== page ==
One of my other colleagues had another interesting perspective. Talent Manager and founder of Bello Talent Inc., out of Takoma Park, Maryland, Manuel Poblete, is of the strong opinion that the independent film industry is able to stand on its own two feet. He asserts that with the expansion of technology, in these modern times, that filmmakers have a buffet of choices with regards to distribution of their passion projects. Manuel informed me that, “Technology has made it possible for Indie film makers to part ways from Hollywood because Filmmakers no longer need Hollywood to be famous or make money. Youtube, and all web-portals like Netflix, Hulu and movies being streams are reaching larger audiences than Hollywood could ever do by TV and Movie theaters. Hollywood still controls movie theaters because they can afford to pay to have their movies played, but indie filmmakers are passing up hollywood distributors and going to web-portal companies that love new content. The only time Hollywood and Indie film makers meet is at the Academy Awards.”
Prominent DMV Actor, Writer, and Director Altorro Prince Black also believes that the indie film industry can stand strong apart from Hollywood. Altorro offered, “”indie” film means “anything created outside of Hollywood” then the indie film industry might very well dwarf Hollywood. Not in terms of gross sales and view-ability, but definitely in terms of creativity, chance or risk-taking, and content. ” Altorro went on to educate me that indie films are all about creating something new, whereas in Hollywood, you’re guaranteed to see the same thing repackaged as something new.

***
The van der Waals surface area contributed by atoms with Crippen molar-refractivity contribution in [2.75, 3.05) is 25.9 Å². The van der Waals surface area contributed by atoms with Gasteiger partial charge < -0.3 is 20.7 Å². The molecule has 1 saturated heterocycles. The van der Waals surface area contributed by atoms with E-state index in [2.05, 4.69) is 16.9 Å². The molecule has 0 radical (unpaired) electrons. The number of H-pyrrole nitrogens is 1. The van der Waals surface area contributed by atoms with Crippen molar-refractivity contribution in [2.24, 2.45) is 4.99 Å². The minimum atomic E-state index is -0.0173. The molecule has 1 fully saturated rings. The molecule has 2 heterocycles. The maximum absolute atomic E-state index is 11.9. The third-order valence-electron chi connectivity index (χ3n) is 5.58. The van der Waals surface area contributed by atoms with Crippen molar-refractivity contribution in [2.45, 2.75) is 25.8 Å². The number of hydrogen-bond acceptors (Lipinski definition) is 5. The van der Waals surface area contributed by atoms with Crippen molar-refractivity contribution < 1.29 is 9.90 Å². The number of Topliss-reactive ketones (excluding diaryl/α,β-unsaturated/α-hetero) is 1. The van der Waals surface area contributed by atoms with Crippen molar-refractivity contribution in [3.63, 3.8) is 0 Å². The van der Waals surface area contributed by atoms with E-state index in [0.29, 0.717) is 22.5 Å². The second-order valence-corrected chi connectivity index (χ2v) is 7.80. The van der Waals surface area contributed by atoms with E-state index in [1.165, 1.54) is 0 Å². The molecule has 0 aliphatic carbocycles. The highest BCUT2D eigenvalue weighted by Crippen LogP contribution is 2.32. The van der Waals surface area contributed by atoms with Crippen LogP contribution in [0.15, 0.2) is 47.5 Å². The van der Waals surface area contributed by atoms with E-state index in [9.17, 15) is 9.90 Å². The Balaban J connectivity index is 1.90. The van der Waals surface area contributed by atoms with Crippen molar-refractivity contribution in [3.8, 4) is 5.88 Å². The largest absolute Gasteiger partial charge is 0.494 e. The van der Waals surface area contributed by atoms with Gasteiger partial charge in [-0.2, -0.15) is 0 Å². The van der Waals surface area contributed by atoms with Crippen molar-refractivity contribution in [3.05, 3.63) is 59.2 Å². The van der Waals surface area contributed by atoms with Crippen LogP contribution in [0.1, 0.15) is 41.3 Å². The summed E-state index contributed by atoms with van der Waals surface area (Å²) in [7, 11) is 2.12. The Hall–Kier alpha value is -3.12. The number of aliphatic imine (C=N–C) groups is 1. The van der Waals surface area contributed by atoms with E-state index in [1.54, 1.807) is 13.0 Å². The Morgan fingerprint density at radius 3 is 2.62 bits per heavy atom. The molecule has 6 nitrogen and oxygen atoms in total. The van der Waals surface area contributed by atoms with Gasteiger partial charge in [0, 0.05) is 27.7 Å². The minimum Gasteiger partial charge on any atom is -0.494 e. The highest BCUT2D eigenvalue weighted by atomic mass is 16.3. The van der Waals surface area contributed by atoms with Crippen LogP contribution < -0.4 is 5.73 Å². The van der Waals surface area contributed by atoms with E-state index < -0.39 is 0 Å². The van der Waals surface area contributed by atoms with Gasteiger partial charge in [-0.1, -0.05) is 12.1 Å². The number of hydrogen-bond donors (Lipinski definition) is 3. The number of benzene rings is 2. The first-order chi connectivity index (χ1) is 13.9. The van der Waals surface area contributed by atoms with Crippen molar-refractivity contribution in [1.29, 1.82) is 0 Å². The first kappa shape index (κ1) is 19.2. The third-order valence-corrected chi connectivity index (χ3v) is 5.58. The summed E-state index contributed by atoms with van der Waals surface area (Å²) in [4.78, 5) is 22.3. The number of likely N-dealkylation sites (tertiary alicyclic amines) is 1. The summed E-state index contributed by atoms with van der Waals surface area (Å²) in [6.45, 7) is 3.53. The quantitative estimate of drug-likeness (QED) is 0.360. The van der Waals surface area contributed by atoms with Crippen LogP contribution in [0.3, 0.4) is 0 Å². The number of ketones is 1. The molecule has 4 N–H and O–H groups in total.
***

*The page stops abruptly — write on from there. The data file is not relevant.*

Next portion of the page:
Like Manuel, Altorro also believes that new technology provides story tellers larger opportunities. Altorro informed that, “the technology shift has catapulted movie-making into the hands and minds of millions, instead of just a select few who could afford large sound stages and state-of-the-art equipment. The challenge now is no longer the equipment, it is storytelling, writing ability, actors that know how to act and most importantly, directors that know how to actually direct and communicate.”
However, the areas in which Altorro perceives can hurt the the indie film industry is a lack of professionalism, and insufficient training. With regards to training Altorro sees a critical need to improve, from properly using technical equipment, to one’s acting technique. Altorro is also calling for more professionalism on set; “Professionalism and the idea of getting work done and done correctly. I see indie films needing more professionalism. I’ve been fortunate to work with a number of folks who have that down very well. And others who might think that they did, but they did not. Also, more self-education for actors, directors, crew, etc. And more honesty with audiences about the finished products (and availability). This is how independent films can start to become taken seriously, and can start becoming films that people want to actually go watch as much as they want to watch the next Hollywood blockbuster.”
In conclusion, in the words of the sought after Maryland, and DC actor Johnny Christos, “When it comes to making a film; a chain is as strong as its weakest link, and no matter what position you have in the process of making that film, you have to be great!“